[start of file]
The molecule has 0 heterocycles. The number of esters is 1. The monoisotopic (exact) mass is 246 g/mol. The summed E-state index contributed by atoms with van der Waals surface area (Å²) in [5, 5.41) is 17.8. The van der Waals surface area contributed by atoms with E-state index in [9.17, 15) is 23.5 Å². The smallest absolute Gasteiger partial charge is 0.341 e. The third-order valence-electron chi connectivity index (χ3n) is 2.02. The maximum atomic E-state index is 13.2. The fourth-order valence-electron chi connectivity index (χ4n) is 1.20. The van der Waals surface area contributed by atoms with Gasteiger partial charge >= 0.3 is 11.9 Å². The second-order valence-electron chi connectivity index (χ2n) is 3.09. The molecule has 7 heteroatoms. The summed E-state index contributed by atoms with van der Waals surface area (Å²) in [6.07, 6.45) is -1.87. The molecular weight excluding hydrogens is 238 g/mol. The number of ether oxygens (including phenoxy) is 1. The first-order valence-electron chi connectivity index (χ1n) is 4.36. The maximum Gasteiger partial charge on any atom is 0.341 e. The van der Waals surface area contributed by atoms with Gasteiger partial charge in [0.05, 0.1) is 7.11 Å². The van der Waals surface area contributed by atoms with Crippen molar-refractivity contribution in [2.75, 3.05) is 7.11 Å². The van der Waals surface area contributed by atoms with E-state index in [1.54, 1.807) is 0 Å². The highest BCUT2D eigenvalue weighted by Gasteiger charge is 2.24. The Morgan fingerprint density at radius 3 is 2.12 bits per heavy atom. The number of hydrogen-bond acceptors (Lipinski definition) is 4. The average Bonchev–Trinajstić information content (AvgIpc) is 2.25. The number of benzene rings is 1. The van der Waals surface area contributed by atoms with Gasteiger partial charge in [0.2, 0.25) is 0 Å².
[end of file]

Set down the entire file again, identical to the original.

The molecule has 0 heterocycles. The number of esters is 1. The monoisotopic (exact) mass is 246 g/mol. The summed E-state index contributed by atoms with van der Waals surface area (Å²) in [5, 5.41) is 17.8. The van der Waals surface area contributed by atoms with E-state index in [9.17, 15) is 23.5 Å². The smallest absolute Gasteiger partial charge is 0.341 e. The third-order valence-electron chi connectivity index (χ3n) is 2.02. The maximum atomic E-state index is 13.2. The fourth-order valence-electron chi connectivity index (χ4n) is 1.20. The van der Waals surface area contributed by atoms with Gasteiger partial charge >= 0.3 is 11.9 Å². The second-order valence-electron chi connectivity index (χ2n) is 3.09. The molecule has 7 heteroatoms. The summed E-state index contributed by atoms with van der Waals surface area (Å²) in [6.07, 6.45) is -1.87. The molecular weight excluding hydrogens is 238 g/mol. The number of ether oxygens (including phenoxy) is 1. The first-order valence-electron chi connectivity index (χ1n) is 4.36. The maximum Gasteiger partial charge on any atom is 0.341 e. The van der Waals surface area contributed by atoms with Gasteiger partial charge in [0.05, 0.1) is 7.11 Å². The van der Waals surface area contributed by atoms with Crippen molar-refractivity contribution in [2.75, 3.05) is 7.11 Å². The van der Waals surface area contributed by atoms with E-state index in [1.54, 1.807) is 0 Å². The highest BCUT2D eigenvalue weighted by Gasteiger charge is 2.24. The Morgan fingerprint density at radius 3 is 2.12 bits per heavy atom. The number of hydrogen-bond acceptors (Lipinski definition) is 4. The average Bonchev–Trinajstić information content (AvgIpc) is 2.25. The number of benzene rings is 1. The van der Waals surface area contributed by atoms with Gasteiger partial charge in [0.2, 0.25) is 0 Å².